A study funded by the Economic and Social Research Council, of community renewable energy projects in Britain has found that so far, projects are largely based in the countryside, some quite remote. From wind turbines to shared heating systems, small-scale renewable energy doesn't just help in the fight against climate change. It can also bring people together, revitalise local economies and help alleviate poverty.
Community energy projects generate energy renewably, at a local level. They involve anything from a community-owned wind turbine to a solar panel on a village shop. In recent years, government policy has highlighted the benefits of this kind of distributed, small-scale energy generation, and various national programmes have sprung up to fund and support specific projects.
This study documented more than 500 community energy projects happening in the UK, far more than researchers expected to find. "There is a huge demand for this," says project leader Professor Gordon Walker. "It's no longer a question of convincing the public that small scale renewable energy is a good idea. Whenever money is made available it is snapped up immediately, and the funding schemes have been horribly over-subscribed."
The vast majority of projects are rural. Walker suggests that some renewable technologies, like wind turbines or biomass heating, are more suited to rural areas, where they can provide a new source of income for farmers. Also rural people are less well integrated into energy infrastructure than urbanites. Many villages are off the gas network, and electricity supplies may be unreliable, so there is more drive towards alternative sources of energy.
But perhaps the rural bias reflects stronger communities in rural areas. Some projects have been set up and run by communities, with shared ownership of the technology, like a co-operatively owned 75 kilowatt wind turbine at Bro Dyfi in Wales. Walker says that although there isn't a clear recipe for success, good projects are often driven forward by strong local enthusiasts, intent on meeting a local need.
Renewable energy seen as a way to enliven rural economies. For example, a project to install a biomass boiler, heating a school and 19 houses in Wales provided a market for local wood, and a new heating system for houses that had had little investment. There were cultural and technological barriers to overcome. It took a lot of negotiation to persuade householders to share their boiler with other buildings. "Even if a technology is tried and tested in other countries, setting it up in Britain can be a whole new learning process," say Walker. "It's important that there is support and guidance available, and funding for that learning process."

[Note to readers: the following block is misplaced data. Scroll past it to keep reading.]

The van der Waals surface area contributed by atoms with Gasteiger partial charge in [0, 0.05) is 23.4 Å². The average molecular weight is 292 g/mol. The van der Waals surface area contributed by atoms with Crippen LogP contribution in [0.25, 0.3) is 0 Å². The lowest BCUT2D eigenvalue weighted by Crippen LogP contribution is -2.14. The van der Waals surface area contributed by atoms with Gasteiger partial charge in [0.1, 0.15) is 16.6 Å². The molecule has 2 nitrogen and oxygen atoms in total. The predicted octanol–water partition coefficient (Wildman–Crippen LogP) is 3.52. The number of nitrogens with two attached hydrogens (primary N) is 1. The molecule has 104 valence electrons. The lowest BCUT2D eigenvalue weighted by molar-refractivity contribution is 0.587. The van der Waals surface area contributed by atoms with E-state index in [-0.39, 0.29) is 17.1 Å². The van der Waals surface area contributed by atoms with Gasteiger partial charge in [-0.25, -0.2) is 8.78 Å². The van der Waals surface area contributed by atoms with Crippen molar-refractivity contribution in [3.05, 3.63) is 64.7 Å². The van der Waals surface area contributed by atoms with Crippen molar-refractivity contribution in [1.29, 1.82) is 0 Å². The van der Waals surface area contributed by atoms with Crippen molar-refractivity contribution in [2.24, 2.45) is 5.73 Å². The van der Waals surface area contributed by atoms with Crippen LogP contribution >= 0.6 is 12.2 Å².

Of course, things aren't always rosy. There can be serious fractures and disagreements within rural communities, as anyone who listens to The Archers will know. Local energy projects can galvanise the conflict. The research documented a case of resistance against three local farmers who won more than £2.5 million of funding to erect a small wind farm.
According to Walker, distributed energy generation could be a much bigger part of our energy network than is imagined at the moment. But the government needs a stronger vision, and must provide longer-term support to get projects off the ground.
The project reviewed literature on community energy initiatives and carried out 23 interviews with people working on national community energy programmes. A database was constructed of all community renewable energy initiatives taking place in the UK, until 2004. Six case study projects drawn from Wales and the North of England were examined in detail. Participants and the general public were consulted using interviews and questionnaires.
The research project 'Community Energy Initiatives: Embedding Sustainable Technology at a Local Level' was funded by the Economic and Social Research Council (ESRC). The investigators were Professor Gordon Walker, University of Lancaster; Dr Patrick Devine-Wright, University of Manchester and Professor Bob Evans, University of Northumbria.
Materials provided by Economic & Social Research Council. Note: Content may be edited for style and length.
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